Preclinical studies are being conducted based on some problematic principals. That most experimental animals are inbred and housed in aseptic conditions might account for some differences seen between preclinical findings and clinical outcomes. Using outbred animals kept in more natural conditions could generate results that better recapitulate those seen in clinical settings.
Immunological studies investigating cancer treatments are usually performed in healthy animals transplanted with tumors. Once the immune response rejects the tumor, follow-up studies to determine whether it might relapse are not typically conducted. In humans, tumors develop spontaneously, and recurrence is a major issue. Thus, transgenic animals that develop cancer spontaneously are more suitable for testing cancer vaccines or other immunotherapeutic strategies. Follow-up studies should also be performed to determine whether the tumor returns after a therapeutic appears to be initially successful.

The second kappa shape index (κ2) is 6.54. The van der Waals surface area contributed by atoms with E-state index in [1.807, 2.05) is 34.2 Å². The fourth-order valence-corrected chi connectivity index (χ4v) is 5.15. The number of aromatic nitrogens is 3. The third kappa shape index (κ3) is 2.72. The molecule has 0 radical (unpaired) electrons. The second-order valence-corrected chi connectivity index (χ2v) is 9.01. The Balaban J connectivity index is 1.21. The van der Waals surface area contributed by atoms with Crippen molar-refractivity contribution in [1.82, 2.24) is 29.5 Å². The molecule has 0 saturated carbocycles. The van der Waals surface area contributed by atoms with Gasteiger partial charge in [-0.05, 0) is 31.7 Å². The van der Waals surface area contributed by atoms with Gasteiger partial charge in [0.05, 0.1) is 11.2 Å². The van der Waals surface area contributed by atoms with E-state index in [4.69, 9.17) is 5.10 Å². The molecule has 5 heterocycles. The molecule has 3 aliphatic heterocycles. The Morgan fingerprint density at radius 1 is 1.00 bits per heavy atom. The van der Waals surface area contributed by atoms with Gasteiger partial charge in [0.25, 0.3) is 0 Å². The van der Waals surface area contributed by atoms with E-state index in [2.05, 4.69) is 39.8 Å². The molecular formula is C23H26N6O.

Xenogeneic animal models are often used as theoretical test tubes to determine the efficacy of drugs or immunotherapies. Results derived from xenogeneic models, which are immune-deficient to allow engraftment of human tumor cells, don’t always carry over into clinical studies because they focus on a single factor while ignoring the involvement of complex genes and endogenous elements in immune-competent hosts. While preclinical models used to date have generated useful data in basic research, particularly where understanding the mechanism of function of certain molecules is important, translational research requires new approaches.